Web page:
Has anyone else noticed that we’re living in a culture of “now?” My daughter will often say something at home to the effect of: “Mommy, I’d like to learn to knit.” Typically, my response would be, “that sounds like a fun idea.” She will then reply with, “I want to learn now.” And when she says now, she means that instant. She actually expected that I would go find my knitting needles wherever they lurked in our storage closet (I once knitted in college with a roommate) and start showing her ‘the ropes.’
This isn’t a one-time expectation either. I often find myself trying to untangle a web my daughter has woven around me. She asks to do something, and it’s not a statement for later. She expects me to get up that instant and “make it so.” I’ll be the first to admit that some days I can be a little slow to start. However, typically she’s trying to get me to do something “now” when I’m already in the middle of something… like book editing or writing or reading (three of my favorite things!).
My daughter is 11 years old. She does not have a Facebook page account, but she does play on the internet. She also just got a phone! And let’s be honest, searching for answers on the web gives them instant answers. No more index cards. No more book glossaries to find the page number where the topic I want is located and then slowly flipping over to page 65, oops flipped to page 67, couple more licks of the finger and flip and there! My answer! That is not the case anymore. It’s now an easy search-engine answer. Find: Knitting. *Click* Multiple links appear like magic.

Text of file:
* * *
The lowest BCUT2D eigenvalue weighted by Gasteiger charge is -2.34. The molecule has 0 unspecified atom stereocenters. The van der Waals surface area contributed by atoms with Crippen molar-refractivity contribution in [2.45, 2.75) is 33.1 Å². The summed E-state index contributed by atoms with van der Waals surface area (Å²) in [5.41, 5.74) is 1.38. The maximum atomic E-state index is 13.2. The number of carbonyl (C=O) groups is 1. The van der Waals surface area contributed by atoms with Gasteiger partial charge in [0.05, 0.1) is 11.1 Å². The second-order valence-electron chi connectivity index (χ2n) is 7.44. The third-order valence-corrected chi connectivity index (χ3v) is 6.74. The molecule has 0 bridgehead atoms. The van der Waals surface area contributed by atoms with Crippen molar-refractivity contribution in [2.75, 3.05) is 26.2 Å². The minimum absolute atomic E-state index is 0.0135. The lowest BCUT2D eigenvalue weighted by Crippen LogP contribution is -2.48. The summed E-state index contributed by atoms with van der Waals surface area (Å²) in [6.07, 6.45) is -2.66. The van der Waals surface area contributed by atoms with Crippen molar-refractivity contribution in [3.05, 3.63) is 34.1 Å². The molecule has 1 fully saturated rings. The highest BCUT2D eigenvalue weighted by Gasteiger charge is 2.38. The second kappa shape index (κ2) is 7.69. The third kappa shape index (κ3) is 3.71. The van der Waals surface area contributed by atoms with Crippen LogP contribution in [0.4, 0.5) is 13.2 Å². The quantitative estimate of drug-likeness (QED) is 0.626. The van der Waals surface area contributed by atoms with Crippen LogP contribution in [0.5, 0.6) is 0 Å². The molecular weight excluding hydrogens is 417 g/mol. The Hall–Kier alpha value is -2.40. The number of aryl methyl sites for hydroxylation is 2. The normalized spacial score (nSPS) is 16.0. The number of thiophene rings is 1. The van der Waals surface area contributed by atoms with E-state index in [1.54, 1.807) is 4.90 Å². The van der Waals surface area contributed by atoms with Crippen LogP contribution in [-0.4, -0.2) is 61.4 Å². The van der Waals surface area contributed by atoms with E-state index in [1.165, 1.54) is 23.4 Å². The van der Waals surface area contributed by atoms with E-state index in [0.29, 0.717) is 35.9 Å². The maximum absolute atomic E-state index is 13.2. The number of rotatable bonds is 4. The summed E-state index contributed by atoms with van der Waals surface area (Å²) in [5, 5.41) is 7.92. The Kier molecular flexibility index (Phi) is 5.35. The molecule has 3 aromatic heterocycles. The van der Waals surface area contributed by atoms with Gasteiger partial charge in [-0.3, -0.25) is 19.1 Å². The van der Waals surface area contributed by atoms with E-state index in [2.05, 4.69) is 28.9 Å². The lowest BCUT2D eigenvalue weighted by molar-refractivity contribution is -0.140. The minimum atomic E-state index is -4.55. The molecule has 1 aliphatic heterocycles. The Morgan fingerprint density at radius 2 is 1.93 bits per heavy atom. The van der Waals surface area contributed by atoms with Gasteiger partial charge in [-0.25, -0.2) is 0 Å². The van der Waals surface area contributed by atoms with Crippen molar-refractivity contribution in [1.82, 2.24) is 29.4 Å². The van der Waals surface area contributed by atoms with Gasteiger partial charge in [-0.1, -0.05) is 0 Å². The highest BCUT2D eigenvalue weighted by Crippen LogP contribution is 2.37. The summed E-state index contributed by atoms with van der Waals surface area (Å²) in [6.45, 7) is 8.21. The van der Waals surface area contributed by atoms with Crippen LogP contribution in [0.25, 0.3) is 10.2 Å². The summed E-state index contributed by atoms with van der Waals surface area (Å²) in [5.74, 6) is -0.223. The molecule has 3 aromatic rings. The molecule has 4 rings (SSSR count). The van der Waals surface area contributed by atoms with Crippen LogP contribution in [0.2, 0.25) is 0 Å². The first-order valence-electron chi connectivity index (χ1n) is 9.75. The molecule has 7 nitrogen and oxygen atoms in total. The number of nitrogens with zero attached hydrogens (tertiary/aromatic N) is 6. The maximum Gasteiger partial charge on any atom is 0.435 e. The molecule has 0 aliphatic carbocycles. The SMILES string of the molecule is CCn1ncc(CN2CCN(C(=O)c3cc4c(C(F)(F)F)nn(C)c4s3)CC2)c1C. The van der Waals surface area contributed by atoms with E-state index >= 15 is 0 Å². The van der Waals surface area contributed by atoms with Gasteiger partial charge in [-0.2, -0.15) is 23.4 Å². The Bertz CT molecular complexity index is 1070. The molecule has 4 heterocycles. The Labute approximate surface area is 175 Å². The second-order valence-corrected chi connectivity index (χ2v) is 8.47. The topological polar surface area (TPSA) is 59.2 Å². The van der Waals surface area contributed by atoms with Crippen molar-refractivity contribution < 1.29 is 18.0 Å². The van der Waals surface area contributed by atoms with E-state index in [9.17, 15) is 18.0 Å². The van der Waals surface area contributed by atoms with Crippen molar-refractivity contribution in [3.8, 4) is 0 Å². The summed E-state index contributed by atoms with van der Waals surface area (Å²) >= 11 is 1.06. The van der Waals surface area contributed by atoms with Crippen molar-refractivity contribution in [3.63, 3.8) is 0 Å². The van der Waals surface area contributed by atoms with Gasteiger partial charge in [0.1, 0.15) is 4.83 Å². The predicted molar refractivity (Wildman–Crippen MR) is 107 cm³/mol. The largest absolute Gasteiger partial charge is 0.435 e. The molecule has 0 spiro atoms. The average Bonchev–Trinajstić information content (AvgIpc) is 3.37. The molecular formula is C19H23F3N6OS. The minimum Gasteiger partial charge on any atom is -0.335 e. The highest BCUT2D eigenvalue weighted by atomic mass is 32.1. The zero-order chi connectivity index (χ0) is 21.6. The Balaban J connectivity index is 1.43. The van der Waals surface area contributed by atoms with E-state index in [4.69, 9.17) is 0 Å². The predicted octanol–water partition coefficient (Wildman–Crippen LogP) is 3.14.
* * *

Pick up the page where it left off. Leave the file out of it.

So I can understand why my daughter is constantly asking to do something “now.” She’s being trained that if she wants something, she can click a website and find out the answer. This too easily translates into home life. If she wants to learn something from me, she expects it to be done now. Why wouldn’t she think like this?
My response, usually eliciting groans of frustration, is: “I’m sorry, darling, but a skill like knitting is going to take time.” *Insert pre-teen groan of eternal suffering* But the reality is that it’s not a quick “here’s what you do, here are the needles, have fun!” It takes work, dedication, and perseverance. Does reality have a homepage on the internet? Pretty sure it doesn’t.
When I was working on my first novel, there were times I felt frustrated when stuck in writer’s block or when there was a plot point I had difficulties resolving. Sometimes I just wanted to call it quits for a few months. However, there was a VeggieTales skit that kept running through my head about perseverance. The skit was a silent film about a piano delivery man trying to hike a piano up a ginormous flight of stairs. And when I began to get frustrated, I replayed that skit in my head. It helped me keep moving. Even if I could not solve something right away, I made a point to at least work on something – whether it be another scene, research, or reviewing publishing options. I kept my eyes on the prize. And it worked!